Power tubes matched?

Discussion in 'The Workbench' started by Emtbreid, Aug 31, 2019.

  1. Emtbreid

    Emtbreid Well-Known Member

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    Need some assistance please!

    I recently ordered a quad of EL84 tubes from a store, and requested a matched set. They arrived today, and there is a sticker on each side with a number... says bias point underneath. 3 are labeled 29, but one is labeled 28. Is this in fact a matched quad?
     
  2. marshalltsl

    marshalltsl Active Member

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  3. john hammond

    john hammond Well-Known Member

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    -very matched.
     
  4. Emtbreid

    Emtbreid Well-Known Member

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    Thank you sir
     
  5. Lance Chambers

    Lance Chambers Well-Known Member

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    If you use a set of tube socket probes with meters (Eurotubes, etc.,......) you will find they are indeed spot on. I use four probes and meters simultaneously so I can monitor the bias adjustment in real time. The Biasmaster unit will not do that. It will only show one socket at a given time.
     
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  6. LPMarshall hack

    LPMarshall hack Well-Known Member

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    I’ve never gotten a straight answer on the internet on whether power tubes need to be matched or not. Half say yes, half say no.
     
  7. Emtbreid

    Emtbreid Well-Known Member

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    I’m going with yes, it’s better to. What I was looking for moreso was whether the set I got was matched, but that’s been answered.
     
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  8. LPMarshall hack

    LPMarshall hack Well-Known Member

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    I tend to agree they should be matched as well.
     
  9. john hammond

    john hammond Well-Known Member

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    I’ve never gotten a straight answer on the internet on whether power tubes need to be matched or not. Half say yes, half say no.

    I wonder if they actually understand what theyre agreeing/disagreeing with? or just repeating stuff they've read?

    the answer is not difficult to understand.

    if you mismatch( enough ) , the amp will hum...and give you better harmonic output...the more mis-matched, the more harmonic variation, and the more hum. mismatching tubes for the harmonic benefits is like doing a deal with the devil.
    if you match, there is no hum...( there will still be some hum coming from the amp for other reasons, they are gloriously imperfect things.)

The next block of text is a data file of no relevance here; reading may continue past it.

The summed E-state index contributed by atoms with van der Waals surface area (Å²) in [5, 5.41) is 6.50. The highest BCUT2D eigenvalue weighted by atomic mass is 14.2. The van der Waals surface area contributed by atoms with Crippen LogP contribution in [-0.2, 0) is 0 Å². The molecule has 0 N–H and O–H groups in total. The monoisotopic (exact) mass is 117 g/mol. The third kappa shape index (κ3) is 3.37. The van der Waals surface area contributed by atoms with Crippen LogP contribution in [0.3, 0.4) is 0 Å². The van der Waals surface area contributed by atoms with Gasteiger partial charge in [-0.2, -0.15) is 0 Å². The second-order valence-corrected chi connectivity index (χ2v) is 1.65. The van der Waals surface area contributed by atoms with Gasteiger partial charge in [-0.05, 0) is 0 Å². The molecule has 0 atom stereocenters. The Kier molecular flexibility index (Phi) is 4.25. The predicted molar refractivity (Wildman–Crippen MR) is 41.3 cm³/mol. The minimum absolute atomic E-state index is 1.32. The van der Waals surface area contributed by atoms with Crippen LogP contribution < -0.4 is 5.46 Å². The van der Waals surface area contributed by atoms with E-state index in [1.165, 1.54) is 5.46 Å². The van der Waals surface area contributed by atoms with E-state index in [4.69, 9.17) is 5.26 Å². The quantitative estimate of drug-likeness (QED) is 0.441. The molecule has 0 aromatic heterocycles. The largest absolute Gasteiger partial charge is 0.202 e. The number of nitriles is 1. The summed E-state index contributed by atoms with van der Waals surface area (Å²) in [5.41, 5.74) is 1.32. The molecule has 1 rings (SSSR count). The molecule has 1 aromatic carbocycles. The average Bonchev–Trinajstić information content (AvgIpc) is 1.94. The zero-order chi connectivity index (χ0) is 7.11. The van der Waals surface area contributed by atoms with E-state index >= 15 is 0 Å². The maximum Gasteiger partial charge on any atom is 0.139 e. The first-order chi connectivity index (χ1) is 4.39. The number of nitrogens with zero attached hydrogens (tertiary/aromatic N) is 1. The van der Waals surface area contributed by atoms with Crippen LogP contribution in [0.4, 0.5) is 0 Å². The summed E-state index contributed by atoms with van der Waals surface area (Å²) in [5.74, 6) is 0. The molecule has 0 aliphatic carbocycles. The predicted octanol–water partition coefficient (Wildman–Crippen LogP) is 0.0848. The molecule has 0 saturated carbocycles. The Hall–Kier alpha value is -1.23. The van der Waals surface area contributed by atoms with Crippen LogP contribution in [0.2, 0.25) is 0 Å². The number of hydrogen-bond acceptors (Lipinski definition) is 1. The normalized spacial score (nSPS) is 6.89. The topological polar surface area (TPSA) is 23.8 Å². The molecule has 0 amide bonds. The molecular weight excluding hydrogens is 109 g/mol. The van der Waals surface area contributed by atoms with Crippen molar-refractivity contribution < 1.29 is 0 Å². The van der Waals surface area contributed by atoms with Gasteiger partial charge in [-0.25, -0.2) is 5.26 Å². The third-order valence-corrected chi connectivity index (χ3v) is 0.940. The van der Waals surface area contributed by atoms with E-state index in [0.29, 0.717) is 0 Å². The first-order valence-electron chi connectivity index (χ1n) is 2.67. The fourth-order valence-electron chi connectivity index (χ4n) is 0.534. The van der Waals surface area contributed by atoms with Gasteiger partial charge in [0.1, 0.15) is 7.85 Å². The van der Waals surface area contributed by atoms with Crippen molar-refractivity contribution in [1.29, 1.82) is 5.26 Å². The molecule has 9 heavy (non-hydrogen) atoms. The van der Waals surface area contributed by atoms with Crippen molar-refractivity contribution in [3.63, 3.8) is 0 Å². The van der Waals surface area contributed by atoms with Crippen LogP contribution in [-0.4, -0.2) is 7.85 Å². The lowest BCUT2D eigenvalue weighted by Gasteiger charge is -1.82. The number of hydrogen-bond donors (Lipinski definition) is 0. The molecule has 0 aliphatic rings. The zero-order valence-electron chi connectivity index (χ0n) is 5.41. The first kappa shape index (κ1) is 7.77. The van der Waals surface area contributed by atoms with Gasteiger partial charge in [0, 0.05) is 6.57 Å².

i always mismatch, always. so on a 50 watter one tube will be set at 39ma, the other 32.
    I love it.
    I use 2 different brands in the same amp for enhanced effect...with four tubes, ill use four different brands if theyre hanging around.

    edit- just remember, when you're playing, there aint no hum.
     
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  10. Lance Chambers

    Lance Chambers Well-Known Member

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    When Zakk Wylde was asked how he controls the noise and feedback onstage due to the high volumes he said never stop playing.
    :shred:
     
  11. john hammond

    john hammond Well-Known Member

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    hahaa

    i should add here i said i always mismatch on my own amps, i got a bit carried away, if i get an amp to sound just perfect, I'll try and leave it as it is at that time. Some of my own best amps have matched tubes, ( not too matched i hope)
     
  12. Emtbreid

    Emtbreid Well-Known Member

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    Other than reduction of hum are there any other pluses of using a matched set?
     
  13. john hammond

    john hammond Well-Known Member

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    Techs will use them so they can minimise comebacks, due to hum.
    But for a guy who just mucks around with his own amps, no.
    if you're mucking around with mismatched tubes, remember to try and mismatch them properly, 5ma difference is for pansies.
    And most important of all, make sure the one that's reading the highest number ( the hottest one to touch) is identified as quickly as possible, and THAT tube is the upper limit.

    - use a white marker to write on the tube base..what the number is that your thing that you use to measure bias current is reading..nice big letters.
    this will help you later if you need to remember without re-measuring, also this allows you to monitor drift..there is an irony there , so many matched tubes are no longer matched after a while due to drift.
     
    Last edited: Aug 31, 2019
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  14. Emtbreid

    Emtbreid Well-Known Member

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    Got it, that was very informative, thank you !
     
  15. john hammond

    john hammond Well-Known Member

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    prob. been done before.
    experiment.
    get transformer with 6.3 divided by 1.3 = 4.8v taps.
    say..10amp?
    so 4.8vac taps go into rectifier diodes ( high rated ) then into a 5000uf? cap.